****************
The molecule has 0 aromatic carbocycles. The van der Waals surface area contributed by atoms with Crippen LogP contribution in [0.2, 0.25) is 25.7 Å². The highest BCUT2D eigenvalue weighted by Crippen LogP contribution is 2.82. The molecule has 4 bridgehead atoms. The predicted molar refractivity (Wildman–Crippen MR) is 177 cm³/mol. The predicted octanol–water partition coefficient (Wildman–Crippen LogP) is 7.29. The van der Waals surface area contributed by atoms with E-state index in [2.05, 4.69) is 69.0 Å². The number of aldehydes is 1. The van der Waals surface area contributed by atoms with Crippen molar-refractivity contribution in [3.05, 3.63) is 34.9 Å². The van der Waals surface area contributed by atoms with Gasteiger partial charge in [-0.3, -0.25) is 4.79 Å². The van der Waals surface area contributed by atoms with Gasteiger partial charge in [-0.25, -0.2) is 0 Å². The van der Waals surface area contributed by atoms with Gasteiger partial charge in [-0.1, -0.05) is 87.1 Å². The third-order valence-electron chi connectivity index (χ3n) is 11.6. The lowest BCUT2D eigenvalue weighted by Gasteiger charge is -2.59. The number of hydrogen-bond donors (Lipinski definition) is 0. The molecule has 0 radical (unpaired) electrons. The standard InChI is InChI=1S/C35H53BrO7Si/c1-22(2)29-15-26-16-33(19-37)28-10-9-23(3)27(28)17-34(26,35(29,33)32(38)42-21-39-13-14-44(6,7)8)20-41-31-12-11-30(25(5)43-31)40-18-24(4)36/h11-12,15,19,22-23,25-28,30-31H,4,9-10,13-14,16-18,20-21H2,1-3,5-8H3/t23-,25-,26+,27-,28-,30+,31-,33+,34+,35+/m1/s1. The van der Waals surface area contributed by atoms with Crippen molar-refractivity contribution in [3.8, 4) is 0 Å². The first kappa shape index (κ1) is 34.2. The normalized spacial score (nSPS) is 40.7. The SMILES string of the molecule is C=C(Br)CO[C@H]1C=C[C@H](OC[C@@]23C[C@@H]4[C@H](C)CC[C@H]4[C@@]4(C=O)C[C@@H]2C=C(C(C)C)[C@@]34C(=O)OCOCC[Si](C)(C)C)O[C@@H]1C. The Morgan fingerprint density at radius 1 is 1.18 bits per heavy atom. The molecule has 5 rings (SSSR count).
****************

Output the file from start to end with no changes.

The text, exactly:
The molecule has 0 aromatic carbocycles. The van der Waals surface area contributed by atoms with Crippen LogP contribution in [0.2, 0.25) is 25.7 Å². The highest BCUT2D eigenvalue weighted by Crippen LogP contribution is 2.82. The molecule has 4 bridgehead atoms. The predicted molar refractivity (Wildman–Crippen MR) is 177 cm³/mol. The predicted octanol–water partition coefficient (Wildman–Crippen LogP) is 7.29. The van der Waals surface area contributed by atoms with E-state index in [2.05, 4.69) is 69.0 Å². The number of aldehydes is 1. The van der Waals surface area contributed by atoms with Crippen molar-refractivity contribution in [3.05, 3.63) is 34.9 Å². The van der Waals surface area contributed by atoms with Gasteiger partial charge in [-0.3, -0.25) is 4.79 Å². The van der Waals surface area contributed by atoms with Gasteiger partial charge in [-0.25, -0.2) is 0 Å². The van der Waals surface area contributed by atoms with Gasteiger partial charge in [-0.1, -0.05) is 87.1 Å². The third-order valence-electron chi connectivity index (χ3n) is 11.6. The lowest BCUT2D eigenvalue weighted by Gasteiger charge is -2.59. The number of hydrogen-bond donors (Lipinski definition) is 0. The molecule has 0 radical (unpaired) electrons. The standard InChI is InChI=1S/C35H53BrO7Si/c1-22(2)29-15-26-16-33(19-37)28-10-9-23(3)27(28)17-34(26,35(29,33)32(38)42-21-39-13-14-44(6,7)8)20-41-31-12-11-30(25(5)43-31)40-18-24(4)36/h11-12,15,19,22-23,25-28,30-31H,4,9-10,13-14,16-18,20-21H2,1-3,5-8H3/t23-,25-,26+,27-,28-,30+,31-,33+,34+,35+/m1/s1. The van der Waals surface area contributed by atoms with Crippen molar-refractivity contribution in [3.8, 4) is 0 Å². The first kappa shape index (κ1) is 34.2. The normalized spacial score (nSPS) is 40.7. The SMILES string of the molecule is C=C(Br)CO[C@H]1C=C[C@H](OC[C@@]23C[C@@H]4[C@H](C)CC[C@H]4[C@@]4(C=O)C[C@@H]2C=C(C(C)C)[C@@]34C(=O)OCOCC[Si](C)(C)C)O[C@@H]1C. The Morgan fingerprint density at radius 1 is 1.18 bits per heavy atom. The molecule has 5 rings (SSSR count).